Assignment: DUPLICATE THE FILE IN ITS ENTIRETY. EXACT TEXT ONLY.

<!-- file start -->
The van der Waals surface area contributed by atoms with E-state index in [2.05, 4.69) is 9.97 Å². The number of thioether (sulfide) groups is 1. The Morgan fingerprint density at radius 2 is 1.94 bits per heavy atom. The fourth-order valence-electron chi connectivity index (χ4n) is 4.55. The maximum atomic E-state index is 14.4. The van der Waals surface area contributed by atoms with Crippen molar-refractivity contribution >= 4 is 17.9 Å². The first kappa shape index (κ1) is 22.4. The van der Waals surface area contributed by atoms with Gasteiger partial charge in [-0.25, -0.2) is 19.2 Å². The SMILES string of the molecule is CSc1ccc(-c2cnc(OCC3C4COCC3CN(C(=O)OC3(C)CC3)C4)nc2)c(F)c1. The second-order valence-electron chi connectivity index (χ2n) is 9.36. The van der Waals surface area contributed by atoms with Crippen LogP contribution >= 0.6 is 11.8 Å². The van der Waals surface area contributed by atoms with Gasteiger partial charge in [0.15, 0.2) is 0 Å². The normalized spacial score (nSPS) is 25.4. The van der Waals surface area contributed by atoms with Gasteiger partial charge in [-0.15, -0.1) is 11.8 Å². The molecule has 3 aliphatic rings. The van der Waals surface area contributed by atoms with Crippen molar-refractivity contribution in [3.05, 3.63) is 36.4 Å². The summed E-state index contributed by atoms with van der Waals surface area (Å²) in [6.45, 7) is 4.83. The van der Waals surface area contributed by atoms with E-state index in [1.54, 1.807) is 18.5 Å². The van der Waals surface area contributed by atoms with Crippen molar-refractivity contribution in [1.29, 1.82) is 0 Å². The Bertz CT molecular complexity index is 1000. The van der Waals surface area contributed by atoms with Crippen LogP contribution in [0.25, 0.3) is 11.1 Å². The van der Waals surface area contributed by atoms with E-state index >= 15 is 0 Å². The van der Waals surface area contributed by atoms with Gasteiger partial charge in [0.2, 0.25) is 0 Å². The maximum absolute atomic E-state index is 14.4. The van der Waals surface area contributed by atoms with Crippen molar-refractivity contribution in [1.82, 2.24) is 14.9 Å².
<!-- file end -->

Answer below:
The van der Waals surface area contributed by atoms with E-state index in [2.05, 4.69) is 9.97 Å². The number of thioether (sulfide) groups is 1. The Morgan fingerprint density at radius 2 is 1.94 bits per heavy atom. The fourth-order valence-electron chi connectivity index (χ4n) is 4.55. The maximum atomic E-state index is 14.4. The van der Waals surface area contributed by atoms with Crippen molar-refractivity contribution >= 4 is 17.9 Å². The first kappa shape index (κ1) is 22.4. The van der Waals surface area contributed by atoms with Gasteiger partial charge in [-0.25, -0.2) is 19.2 Å². The SMILES string of the molecule is CSc1ccc(-c2cnc(OCC3C4COCC3CN(C(=O)OC3(C)CC3)C4)nc2)c(F)c1. The second-order valence-electron chi connectivity index (χ2n) is 9.36. The van der Waals surface area contributed by atoms with Crippen LogP contribution >= 0.6 is 11.8 Å². The van der Waals surface area contributed by atoms with Gasteiger partial charge in [0.15, 0.2) is 0 Å². The normalized spacial score (nSPS) is 25.4. The van der Waals surface area contributed by atoms with Gasteiger partial charge in [-0.15, -0.1) is 11.8 Å². The molecule has 3 aliphatic rings. The van der Waals surface area contributed by atoms with Crippen molar-refractivity contribution in [3.05, 3.63) is 36.4 Å². The summed E-state index contributed by atoms with van der Waals surface area (Å²) in [6.45, 7) is 4.83. The van der Waals surface area contributed by atoms with E-state index in [1.54, 1.807) is 18.5 Å². The van der Waals surface area contributed by atoms with Crippen molar-refractivity contribution in [1.29, 1.82) is 0 Å². The Bertz CT molecular complexity index is 1000. The van der Waals surface area contributed by atoms with Crippen LogP contribution in [0.25, 0.3) is 11.1 Å². The van der Waals surface area contributed by atoms with E-state index >= 15 is 0 Å². The van der Waals surface area contributed by atoms with Gasteiger partial charge in [0.2, 0.25) is 0 Å². The maximum absolute atomic E-state index is 14.4. The van der Waals surface area contributed by atoms with Crippen molar-refractivity contribution in [1.82, 2.24) is 14.9 Å².